THE Ministry of Agriculture in partnership with the Food and Agriculture Organisation (FAO) and the European Union (EU) has launched a three-year project to increase access to safe and quality agricultural produce for national and international markets.
The project `Strengthening plant health services in Tanzania for enhanced food safety,’ seeks to address administrative and technical limitations relevant to plant health that deteriorate agricultural trade, endanger food security and safety.
Speaking at the launch of the project in Dodoma recently, the Deputy Minister for Agriculture, Anthony Mavunde said that the project also would improve the quality of crops to meet the standards of international markets.
He said the project seeks to address administrative and technical constraints relevant to plant health that deteriorate agricultural trade, endanger food security and food safety.
The overall budget of the project is 10.1 million euros (about 22.8bn/-) and Mr Mavunde said the project will be implemented nationwide in mainland Tanzania and Zanzibar.
He said direct beneficiaries will be plant health services, local producers and traders including women and youth.
He said the initiative will establish 19 border inspection posts with diagnostic and surveillance equipment, seven cars and 19 motorcycles for surveillance uses have been procured, as well as 20 drones’ surveillance units.
Mr Mavunde said that in 2017 the ministry of agriculture conducted special research which established poor awareness of health plants among local experts and farmers, as well as the absence of laboratories for plant health diagnosis and surveillance facilities.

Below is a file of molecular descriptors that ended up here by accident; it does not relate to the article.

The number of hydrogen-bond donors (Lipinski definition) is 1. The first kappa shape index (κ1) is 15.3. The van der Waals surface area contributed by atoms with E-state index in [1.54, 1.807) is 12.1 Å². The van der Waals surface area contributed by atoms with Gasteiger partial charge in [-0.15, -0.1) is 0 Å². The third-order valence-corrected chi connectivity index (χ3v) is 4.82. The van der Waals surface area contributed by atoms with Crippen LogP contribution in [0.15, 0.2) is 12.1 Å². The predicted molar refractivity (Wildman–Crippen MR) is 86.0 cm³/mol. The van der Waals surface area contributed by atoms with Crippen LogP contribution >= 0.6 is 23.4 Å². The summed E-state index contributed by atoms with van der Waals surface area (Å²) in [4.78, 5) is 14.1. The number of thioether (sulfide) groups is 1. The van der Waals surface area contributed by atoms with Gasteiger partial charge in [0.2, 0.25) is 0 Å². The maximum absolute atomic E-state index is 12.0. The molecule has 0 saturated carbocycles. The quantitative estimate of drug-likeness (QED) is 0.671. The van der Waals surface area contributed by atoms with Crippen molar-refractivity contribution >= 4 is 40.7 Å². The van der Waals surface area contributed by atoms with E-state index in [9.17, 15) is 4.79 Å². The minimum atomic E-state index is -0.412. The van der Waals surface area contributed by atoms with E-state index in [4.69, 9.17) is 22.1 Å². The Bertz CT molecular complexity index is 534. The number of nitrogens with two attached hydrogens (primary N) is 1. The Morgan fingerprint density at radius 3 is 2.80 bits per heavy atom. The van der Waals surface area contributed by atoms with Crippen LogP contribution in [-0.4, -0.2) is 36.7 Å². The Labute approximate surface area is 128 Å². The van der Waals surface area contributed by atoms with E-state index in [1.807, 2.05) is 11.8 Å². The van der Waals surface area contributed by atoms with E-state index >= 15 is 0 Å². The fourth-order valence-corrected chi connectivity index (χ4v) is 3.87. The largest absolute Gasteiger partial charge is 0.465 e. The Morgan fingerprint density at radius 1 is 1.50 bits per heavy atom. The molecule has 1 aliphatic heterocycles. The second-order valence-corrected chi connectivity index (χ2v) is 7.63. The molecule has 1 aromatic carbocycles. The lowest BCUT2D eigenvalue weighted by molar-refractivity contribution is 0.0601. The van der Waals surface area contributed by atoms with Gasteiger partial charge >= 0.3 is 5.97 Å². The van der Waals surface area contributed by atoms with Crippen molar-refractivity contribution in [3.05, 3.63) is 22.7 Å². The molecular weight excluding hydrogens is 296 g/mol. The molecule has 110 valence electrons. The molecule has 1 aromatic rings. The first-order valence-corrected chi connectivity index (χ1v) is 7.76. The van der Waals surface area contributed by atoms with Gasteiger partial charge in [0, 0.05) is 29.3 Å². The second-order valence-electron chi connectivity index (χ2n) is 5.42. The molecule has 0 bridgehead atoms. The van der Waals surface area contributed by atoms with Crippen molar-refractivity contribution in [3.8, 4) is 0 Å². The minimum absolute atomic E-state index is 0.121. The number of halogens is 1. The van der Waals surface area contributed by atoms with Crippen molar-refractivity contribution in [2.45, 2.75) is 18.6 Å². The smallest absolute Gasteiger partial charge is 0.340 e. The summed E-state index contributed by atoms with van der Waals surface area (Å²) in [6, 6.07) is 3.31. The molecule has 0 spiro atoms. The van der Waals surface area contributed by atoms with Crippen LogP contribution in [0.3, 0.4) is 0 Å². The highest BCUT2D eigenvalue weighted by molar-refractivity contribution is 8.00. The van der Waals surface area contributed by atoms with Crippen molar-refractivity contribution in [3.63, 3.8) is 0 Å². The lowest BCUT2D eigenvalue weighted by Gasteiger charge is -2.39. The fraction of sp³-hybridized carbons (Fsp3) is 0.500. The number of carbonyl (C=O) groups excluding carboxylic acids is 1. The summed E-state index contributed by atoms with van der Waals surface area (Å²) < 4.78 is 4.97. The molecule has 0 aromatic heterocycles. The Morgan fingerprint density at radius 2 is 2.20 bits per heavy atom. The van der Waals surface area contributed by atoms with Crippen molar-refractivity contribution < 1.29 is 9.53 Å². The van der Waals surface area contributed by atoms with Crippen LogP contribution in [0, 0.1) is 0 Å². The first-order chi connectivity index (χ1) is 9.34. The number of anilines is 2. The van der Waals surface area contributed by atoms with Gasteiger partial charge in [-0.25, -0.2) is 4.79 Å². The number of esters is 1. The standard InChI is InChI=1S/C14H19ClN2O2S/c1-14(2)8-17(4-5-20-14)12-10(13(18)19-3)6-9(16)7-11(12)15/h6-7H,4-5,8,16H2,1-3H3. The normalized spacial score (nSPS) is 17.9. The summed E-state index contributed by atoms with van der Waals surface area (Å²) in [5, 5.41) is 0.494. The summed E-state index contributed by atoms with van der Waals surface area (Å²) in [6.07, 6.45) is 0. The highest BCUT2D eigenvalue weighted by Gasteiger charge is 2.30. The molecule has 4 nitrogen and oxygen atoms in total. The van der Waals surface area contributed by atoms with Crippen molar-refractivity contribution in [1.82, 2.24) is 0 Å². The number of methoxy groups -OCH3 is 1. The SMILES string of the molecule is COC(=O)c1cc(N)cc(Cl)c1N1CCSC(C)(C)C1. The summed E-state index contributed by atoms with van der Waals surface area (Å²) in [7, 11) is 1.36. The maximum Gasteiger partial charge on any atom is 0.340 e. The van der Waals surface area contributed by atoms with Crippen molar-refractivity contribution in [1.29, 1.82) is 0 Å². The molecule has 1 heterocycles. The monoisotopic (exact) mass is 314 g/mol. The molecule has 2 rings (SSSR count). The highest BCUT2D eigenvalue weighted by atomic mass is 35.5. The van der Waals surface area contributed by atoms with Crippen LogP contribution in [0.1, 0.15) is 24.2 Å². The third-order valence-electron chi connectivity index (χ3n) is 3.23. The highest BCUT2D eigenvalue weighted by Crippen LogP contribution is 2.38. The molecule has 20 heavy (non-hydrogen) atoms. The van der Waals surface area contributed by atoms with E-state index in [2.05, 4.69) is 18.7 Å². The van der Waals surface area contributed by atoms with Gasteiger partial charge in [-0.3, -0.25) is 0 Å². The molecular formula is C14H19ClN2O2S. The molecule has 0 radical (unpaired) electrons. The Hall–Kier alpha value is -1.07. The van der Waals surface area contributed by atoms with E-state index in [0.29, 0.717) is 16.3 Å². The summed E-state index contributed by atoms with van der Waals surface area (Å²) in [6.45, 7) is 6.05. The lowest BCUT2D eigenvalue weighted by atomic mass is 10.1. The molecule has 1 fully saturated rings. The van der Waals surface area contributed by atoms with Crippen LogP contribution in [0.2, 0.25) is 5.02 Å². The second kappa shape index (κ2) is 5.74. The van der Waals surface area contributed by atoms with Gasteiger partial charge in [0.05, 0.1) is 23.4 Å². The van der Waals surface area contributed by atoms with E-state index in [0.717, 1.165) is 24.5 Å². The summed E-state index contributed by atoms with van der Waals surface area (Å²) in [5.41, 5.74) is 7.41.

He said that the mentioned challenges placed the country in an uncomfortable position to export agricultural produce to potential international markets.
“With this project in place, we’re expecting to stand a better chance to start exporting crop produce to the potential international markets, and our main focus is to increase our crop export value from currently 1.2billion US dollars annually to at least 5 billion US dollars by 2030,” he said.
For his part, Cedric Merel, Head of Cooperation at EU Delegation in Tanzania said that through the project, Tanzania’s performance and efficiency of phytosanitary control at border posts will be enhanced.
“That will allow access of Tanzania products to international markets, avoiding risks of interceptions and rejections by official competent authorities in the countries of destinations,” the EU official detailed.
He further said that between 2012 and 2017, more than two consignments of agriculture products destined to the EU market have been intercepted for administrative on-compliance and evidence of undesired contaminants.
He added that represents in some cases an important economic loss for the country and a risk for the consumers.
FAO Representative in Tanzania Dr Nyabenyi Tipo said that the project aimed at opening a new successful chapter for Tanzania to start enjoying exporting key economic cash crops to various destinations in EU countries, among others.
“FAO is well committed to continuing working with the government of Tanzania to improve performance of the key agriculture sector. This project we launch today will stand at the forefront to accomplish all responsibilities that fall on our side, so as to ensure the project attained the desired outcomes upon its completion,” she said.
On his part, Tanzania Health Plant and Pesticides Authority (TPHPA) Director General (DG), Dr Ephraim Njau, said the project will expand the capacity of the state-owned authority to train the country’s plant health inspectors at border posts, improve diagnostic and surveillance facilities at its laboratories, as well as enhancing field reporting and surveillance efficiency.
He added that the project will enable the authority to stand a possible chance to adopt modern and innovative data collection and management systems and enhance food safety for export and domestic trade.